Law enforcement will be given the ‘tools’ they need in order to start closing down the 400-500 marijuana clinics throughout Michigan, Schuette said. “Nobody voted to have pot shops across from schools and churches,” he went on to say. “The court of appeals unanimously cleared the air that these dispensaries, these pot shops – really drug houses – are not legal.”

So where does this leave the hundreds of people who have invested everything they have into opening a new dispensary? What about the 100,000 or so people with state-issued medical marijuana cards that rely on dispensaries for their medicine?

Fortunately, in some areas, a county-wide eviction and complete termination of all dispensaries is not that simple. City officials have drafted ordinances to license dispensaries that allowed them to operate, giving them the impression that they were doing so legally. This creates somewhat of a sticky situation, as county prosecutors don’t want to hang medical marijuana patients out to dry when they were under the impression that they were creating a legal business relationship with their local dispensary.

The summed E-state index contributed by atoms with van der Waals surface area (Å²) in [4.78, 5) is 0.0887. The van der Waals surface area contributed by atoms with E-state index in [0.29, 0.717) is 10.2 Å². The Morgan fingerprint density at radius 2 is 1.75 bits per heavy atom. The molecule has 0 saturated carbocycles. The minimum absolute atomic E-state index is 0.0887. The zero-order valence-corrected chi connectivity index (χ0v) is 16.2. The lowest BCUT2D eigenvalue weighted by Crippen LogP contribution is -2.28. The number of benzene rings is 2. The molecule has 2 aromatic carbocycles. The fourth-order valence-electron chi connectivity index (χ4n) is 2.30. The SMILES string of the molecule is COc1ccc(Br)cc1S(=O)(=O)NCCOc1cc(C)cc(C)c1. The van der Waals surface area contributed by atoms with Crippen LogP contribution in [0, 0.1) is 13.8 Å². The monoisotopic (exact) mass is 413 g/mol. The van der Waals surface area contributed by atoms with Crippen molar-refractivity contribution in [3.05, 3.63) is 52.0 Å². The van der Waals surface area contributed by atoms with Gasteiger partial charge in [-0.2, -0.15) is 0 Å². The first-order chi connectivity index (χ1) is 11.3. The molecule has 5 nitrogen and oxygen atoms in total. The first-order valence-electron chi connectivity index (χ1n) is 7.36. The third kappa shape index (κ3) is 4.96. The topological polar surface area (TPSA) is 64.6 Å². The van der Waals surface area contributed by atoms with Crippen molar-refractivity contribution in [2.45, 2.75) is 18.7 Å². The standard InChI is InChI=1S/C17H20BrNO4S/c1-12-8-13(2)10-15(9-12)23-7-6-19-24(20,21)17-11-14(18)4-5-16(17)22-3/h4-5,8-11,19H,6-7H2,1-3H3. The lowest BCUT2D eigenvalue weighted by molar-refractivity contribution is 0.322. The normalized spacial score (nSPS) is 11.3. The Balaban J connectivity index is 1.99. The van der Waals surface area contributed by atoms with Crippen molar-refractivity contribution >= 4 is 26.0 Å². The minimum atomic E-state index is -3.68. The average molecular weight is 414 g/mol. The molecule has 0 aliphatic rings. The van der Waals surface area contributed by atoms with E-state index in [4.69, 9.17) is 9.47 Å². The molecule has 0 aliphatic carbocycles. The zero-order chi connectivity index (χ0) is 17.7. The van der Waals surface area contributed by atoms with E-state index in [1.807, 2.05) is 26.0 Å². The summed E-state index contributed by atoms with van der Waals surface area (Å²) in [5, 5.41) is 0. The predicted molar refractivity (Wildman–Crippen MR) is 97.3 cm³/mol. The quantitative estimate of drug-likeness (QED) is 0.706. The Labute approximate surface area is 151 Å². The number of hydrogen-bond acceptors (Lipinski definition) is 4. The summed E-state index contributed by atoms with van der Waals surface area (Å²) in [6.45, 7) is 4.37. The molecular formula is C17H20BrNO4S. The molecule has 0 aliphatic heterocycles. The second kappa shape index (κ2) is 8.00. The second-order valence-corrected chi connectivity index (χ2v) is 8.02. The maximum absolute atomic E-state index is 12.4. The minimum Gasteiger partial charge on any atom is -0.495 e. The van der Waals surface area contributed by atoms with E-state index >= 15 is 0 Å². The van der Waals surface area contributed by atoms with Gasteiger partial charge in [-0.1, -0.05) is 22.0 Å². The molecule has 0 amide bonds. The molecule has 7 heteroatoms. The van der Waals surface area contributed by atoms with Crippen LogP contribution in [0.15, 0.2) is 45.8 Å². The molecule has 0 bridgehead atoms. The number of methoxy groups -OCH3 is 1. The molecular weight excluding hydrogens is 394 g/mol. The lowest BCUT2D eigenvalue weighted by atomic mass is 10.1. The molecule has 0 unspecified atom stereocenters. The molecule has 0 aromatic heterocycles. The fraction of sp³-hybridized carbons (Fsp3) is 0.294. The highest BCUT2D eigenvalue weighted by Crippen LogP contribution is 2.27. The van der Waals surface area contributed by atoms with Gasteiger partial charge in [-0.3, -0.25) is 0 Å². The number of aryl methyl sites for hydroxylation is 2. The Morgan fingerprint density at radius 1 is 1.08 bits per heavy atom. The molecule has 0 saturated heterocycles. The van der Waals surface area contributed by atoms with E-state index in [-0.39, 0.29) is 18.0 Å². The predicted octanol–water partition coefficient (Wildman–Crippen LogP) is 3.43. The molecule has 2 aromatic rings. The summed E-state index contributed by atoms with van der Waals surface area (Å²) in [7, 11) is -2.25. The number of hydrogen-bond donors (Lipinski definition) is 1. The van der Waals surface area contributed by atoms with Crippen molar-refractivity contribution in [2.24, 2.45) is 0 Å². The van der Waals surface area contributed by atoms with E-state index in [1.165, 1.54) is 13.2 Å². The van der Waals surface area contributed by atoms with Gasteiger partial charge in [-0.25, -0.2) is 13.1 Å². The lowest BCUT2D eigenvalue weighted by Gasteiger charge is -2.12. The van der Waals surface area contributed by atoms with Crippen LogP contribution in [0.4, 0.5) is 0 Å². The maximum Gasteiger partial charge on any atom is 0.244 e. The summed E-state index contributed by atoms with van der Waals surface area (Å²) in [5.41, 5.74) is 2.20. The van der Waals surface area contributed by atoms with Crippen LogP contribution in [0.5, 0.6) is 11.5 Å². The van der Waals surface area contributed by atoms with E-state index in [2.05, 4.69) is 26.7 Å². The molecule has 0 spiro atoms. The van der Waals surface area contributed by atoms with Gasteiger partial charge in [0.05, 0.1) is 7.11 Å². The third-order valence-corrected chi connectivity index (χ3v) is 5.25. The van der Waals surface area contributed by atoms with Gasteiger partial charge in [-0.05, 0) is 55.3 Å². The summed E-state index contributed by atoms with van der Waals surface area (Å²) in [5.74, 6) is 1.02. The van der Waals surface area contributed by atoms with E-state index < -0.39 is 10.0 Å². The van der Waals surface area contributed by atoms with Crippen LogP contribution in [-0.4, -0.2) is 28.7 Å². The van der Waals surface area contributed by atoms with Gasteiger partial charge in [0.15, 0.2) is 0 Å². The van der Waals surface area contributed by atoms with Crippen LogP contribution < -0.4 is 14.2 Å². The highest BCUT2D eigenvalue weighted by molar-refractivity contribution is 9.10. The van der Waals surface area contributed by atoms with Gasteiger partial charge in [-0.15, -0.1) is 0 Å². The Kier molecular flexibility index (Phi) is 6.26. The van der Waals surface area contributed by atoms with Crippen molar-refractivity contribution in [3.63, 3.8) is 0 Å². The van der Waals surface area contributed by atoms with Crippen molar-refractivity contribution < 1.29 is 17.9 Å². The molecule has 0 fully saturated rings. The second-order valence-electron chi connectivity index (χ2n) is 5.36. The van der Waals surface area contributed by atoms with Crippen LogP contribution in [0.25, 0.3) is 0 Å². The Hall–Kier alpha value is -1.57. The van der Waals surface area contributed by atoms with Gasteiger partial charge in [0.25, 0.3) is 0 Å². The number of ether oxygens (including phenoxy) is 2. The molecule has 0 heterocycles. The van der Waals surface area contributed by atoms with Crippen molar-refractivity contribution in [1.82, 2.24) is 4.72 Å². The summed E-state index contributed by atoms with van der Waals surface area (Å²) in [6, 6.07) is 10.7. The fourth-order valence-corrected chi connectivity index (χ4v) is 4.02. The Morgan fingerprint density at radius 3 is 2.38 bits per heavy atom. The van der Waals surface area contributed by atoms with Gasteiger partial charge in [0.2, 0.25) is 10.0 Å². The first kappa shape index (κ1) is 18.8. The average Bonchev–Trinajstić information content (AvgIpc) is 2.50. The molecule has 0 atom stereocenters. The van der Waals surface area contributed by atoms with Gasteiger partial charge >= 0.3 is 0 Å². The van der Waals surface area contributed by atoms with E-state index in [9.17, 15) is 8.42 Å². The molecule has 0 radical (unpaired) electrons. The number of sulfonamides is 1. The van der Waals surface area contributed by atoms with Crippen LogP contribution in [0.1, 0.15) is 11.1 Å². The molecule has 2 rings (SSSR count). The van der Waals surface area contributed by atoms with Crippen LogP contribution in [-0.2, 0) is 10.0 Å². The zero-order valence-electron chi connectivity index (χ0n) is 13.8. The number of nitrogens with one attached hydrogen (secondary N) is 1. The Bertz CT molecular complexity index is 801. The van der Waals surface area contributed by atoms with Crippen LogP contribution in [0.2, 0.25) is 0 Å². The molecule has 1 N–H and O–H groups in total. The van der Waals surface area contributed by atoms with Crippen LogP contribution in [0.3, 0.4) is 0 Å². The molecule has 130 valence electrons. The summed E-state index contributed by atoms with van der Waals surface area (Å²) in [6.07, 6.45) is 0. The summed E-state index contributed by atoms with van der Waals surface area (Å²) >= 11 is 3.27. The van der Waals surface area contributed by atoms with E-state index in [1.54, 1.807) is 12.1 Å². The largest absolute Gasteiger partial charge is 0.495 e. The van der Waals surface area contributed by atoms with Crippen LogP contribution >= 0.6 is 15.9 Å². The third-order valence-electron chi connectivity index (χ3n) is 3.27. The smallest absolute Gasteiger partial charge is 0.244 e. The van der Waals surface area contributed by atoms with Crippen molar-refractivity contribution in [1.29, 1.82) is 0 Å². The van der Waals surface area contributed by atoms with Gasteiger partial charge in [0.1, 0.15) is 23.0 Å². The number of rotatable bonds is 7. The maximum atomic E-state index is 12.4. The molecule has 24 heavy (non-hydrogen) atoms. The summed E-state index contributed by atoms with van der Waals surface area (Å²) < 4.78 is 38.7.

Additionally, some lawyers think that the ruling is merely political. Dispensaries could remain open for business regardless of the court’s ruling, according to Royal Oak Attorney James Rasor. He believes that the Court of Appeals “kind of missed the point”, and that the ruling “does nothing but impermissibly infringe on the rights of the voters.”

What happens in the weeks ahead will go a long way in defining what kind of future medical marijuana will have in the state of Michigan. It’s hard to see the logic in sending ill patients to the streets and stranger’s homes to get their medicine.